What is her 500 free time?
"Most people have the will to win. Few have the will to prepare to win."May 3, 2014 at 8:44 pm #889crmejeanParticipant
Swim mama, the 50s set you describe does not sound like true USRPT to me. I can’t find it in the paper again, but I thought that I had read that the target is set at 93% of the best time in each event. The training target must be faster than their best time, correct? I do know that I read training should be 3-5 times the yardage of the event. Honestly, I have read so many of Dr Rushall’s papers that they start to run together. My husband and I have been forced into training our children ourselves. Neither of us are swimmers. He is an official, so he understands the mechanics of each stroke. It is very difficult for us to do this, but we will study and research to do the best by our kids. That is what most parents do, right? I completely agree with you that most parents want to understand what is being done in training and why.
I am a bit confused by some of what I am reading. In the Step by Step paper, he outlines training sessions for two hours in the pool. I love the guidance of how many sessions per week by ages, but these descriptions do not mirror Michael Andrew’s training. I am trying to get a good grasp on how much time and yardage we should be doing. Many coaches tell me that most 12&U kids will improve simply by being in the water regularly. I think I agree with that. My ten year olds typically drop in 80-100% of their races at every meet. My 13 year old only drops in about 50%. He is my main concern right now.
Can anyone confirm the 93% of best time as target? Does Michael Andrew adhere strictly to Rushall’s recommendations, or is his training very specific to him within Rushall’s guidelines?May 3, 2014 at 11:20 pm #891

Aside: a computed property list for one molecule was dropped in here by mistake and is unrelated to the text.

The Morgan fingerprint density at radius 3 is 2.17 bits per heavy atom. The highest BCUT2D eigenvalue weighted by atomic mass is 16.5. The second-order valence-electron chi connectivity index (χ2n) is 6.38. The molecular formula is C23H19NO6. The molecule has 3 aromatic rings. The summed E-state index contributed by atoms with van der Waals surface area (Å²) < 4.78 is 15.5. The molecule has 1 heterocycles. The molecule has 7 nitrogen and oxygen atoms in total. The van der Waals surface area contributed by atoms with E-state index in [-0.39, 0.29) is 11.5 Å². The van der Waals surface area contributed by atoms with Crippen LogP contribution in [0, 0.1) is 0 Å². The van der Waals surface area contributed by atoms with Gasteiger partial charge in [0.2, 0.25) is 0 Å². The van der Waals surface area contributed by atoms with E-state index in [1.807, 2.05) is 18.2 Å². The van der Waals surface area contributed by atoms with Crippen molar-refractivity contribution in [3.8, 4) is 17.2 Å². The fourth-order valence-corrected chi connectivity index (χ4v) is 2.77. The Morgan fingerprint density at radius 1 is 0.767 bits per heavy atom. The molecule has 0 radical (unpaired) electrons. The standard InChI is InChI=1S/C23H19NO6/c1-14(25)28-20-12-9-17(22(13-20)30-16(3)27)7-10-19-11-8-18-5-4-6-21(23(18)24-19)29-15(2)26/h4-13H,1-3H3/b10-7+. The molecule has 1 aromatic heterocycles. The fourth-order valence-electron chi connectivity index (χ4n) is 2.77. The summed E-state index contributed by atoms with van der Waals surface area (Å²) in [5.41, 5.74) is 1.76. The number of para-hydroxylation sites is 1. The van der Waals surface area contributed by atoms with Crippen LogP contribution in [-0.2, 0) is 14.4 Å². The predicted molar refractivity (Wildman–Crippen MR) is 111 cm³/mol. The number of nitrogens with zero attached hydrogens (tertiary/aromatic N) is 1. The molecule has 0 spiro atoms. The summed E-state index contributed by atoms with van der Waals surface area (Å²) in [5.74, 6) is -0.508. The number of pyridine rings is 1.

Another question to anyone who can answer it. Do I understand this correctly there is no taper when you are training USRPT? Especially with these younger swimmers because you don’t really have anything to taper off of. Please someone confirm.May 4, 2014 at 12:13 am #892crmejeanParticipant
Paper 45d is about peaking performance. This is one more area that confuses me a bit. I have read about no need to taper. This paper describes an altered week or two of training. This is not traditional tapering, but leads to peaking. We are going to do one week before a meet at the end of May. We are considering not doing it before our regular meet in July and then doing a full two weeks before our championship meet at the end of July. I would love to hear your thoughts on this topic.May 7, 2014 at 11:13 am #918
Does anyone have information on these younger kids recovery time out of the water? I am reading some of these kids are doing 2 workouts a day which means for most of them (who are not home schooled) they are practicing before school going to school all day and then doing another 1 and half to 2 hour practice in the late afternoon or evening. Parents are asking questions about their child practicing more than once a day because Michael Andrew and another child who is training race pace is doing it. I have read research about a child’s recovery time and the need to fully rest their body in order do race or any sport at peak performance. Isn’t USRPT suppose to be less time in the water? Anyone have any thoughts? Really would like to hear from age group coaches who are having success with your younger kids.May 7, 2014 at 11:41 pm #927IndigoMember